I haven't seen this story around much. And it seems like it ought to be all over the news... or at least, all over the atheosphere. So you know what they say. When you don't like the news, go out and write some of your own.
You may have heard the story of the Catholic Priest, Father Geoffrey Farrow, who, back in October, went against the request of his bishop and preached a sermon against Propostion 8... and was removed from his post as a result.
This is not that story.
This, if you can believe it, is the even more fucked-up follow-up.
Father Geoffrey Farrow, now out of work, had applied for a position at an interfaith anti-poverty organization, CLUE, Clergy and Laity United for Economic Justice... an application process that was moving forward.
(An anti-poverty organization. That's important. File it away.)
CLUE gets a significant amount of its funding from the Catholic Church.
Who told CLUE that their Church funding would be withdrawn if they hired Father Farrow.
So. Just to clarify.
The Catholic Church's position on this matter is this:
It is more important to punish a former priest for speaking out in favor of same-sex marriage, than it is to help the poor.
Or, perhaps, more to the point:
It is more important to spitefully and maliciously block the career of a former priest who dared to defy the Church and speak out against it -- not just to fire him, but to actively get in the way of him being hired elsewhere -- than it is to help the poor.
Okay. Quiz time. How many times in the Gospels is Jesus recorded as saying that it's important to help the poor?
A lot, that's how many. Exactly a lot.
And how many times in the Gospels is Jesus recorded as saying that it's important to ban same-sex marriage? Or that it's important for the church to be pissily vengeful when its priests follow their own conscience instead of obeying the Pharisees -- excuse me, the bishops of the Church?
Zero times, that's how many. Exactly zero. I counted.
Now. Granted, the Jesus character in the Gospels is one of the most complicated and self- contradictory figures in all of fiction. Many of his teachings are muddled and inconsistent, and it's a bit churlish of us atheists to expect consistency from people who claim to follow them.
But on this one, the Jesus character is pretty clear. Helping the poor -- central, oft- repeated tenet of the teachings. Banning same sex marriage -- zilch. Doesn't seem to be an issue. And pissy vengefulness -- heck, he's actually against that. What with the whole "turning the other cheek" thing and all.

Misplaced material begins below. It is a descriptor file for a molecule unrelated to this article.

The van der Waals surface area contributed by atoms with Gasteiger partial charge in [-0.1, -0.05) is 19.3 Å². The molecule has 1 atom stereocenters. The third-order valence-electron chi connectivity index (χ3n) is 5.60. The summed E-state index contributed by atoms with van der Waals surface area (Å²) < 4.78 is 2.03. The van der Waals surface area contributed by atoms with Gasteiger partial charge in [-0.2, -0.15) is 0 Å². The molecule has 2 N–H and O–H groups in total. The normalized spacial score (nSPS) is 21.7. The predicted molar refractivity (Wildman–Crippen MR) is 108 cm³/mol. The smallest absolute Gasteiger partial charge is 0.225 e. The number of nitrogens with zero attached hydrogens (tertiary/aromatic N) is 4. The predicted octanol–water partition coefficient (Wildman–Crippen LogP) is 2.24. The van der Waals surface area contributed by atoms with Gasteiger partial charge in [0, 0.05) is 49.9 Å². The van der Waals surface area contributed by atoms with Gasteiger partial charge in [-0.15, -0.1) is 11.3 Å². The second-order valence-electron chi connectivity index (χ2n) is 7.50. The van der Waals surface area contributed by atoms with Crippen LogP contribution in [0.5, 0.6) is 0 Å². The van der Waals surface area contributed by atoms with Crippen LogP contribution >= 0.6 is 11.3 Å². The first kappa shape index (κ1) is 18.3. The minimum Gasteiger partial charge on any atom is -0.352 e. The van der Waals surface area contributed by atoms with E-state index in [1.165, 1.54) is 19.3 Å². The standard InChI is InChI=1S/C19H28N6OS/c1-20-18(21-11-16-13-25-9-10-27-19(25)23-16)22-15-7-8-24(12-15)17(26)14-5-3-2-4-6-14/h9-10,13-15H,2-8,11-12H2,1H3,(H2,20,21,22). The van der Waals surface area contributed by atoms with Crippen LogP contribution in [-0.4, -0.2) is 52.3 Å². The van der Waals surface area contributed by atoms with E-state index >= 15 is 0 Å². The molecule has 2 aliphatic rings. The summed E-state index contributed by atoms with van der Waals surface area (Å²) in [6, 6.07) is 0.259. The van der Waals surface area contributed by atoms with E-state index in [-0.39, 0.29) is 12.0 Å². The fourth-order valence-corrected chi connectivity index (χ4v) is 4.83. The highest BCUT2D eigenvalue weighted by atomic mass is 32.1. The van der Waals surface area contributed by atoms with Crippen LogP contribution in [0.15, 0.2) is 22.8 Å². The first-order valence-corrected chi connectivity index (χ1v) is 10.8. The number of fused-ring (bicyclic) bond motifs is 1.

And on this one, I've gotta side with the Jesus character. Totally setting aside the whole "gross, self-serving hypocrisy versus having some semblance of integrity about what you claim to be your own values" thing, purely on the merits of the actual question itself... yup, I've gotta go with this Jesus figure. Helping the poor -- better and more important than hateful homophobic vindictiveness. Check.
But of course, as His Eminence Vice-Pope Eric said in an interview with Monty Python in the Brand New Monty Python Papperbok: "After all, you can't treat the New Testament as gospel. And one must remember that Christ, though he was a fine young man with some damn good ideas, did go off the rails now and again."
And later in that same interview:
"Of course people accuse us sometimes of not practising what we preach, but you must remember that if you're trying to propogate a creed of poverty, gentleness and tolerance, you need a very rich, powerful, authoritarian organisation to do it."
Well put, Vice-Pope Eric. Couldn't have said it better myself.
Supporting an interfaith anti- poverty organization on the one hand. Rabid hostility to same-sex marriage, and ham-handed control-freak spitefulness towards a former employee who publicly defied them, on the other. Which did you think the Catholic Church was going to go with?
Oh, btw: If you feel like raising a squawk, you can do so at:
Archdiocese of Los Angeles
3424 Wilshire Blvd.
Los Angeles, CA 90010-2202
213 637 7000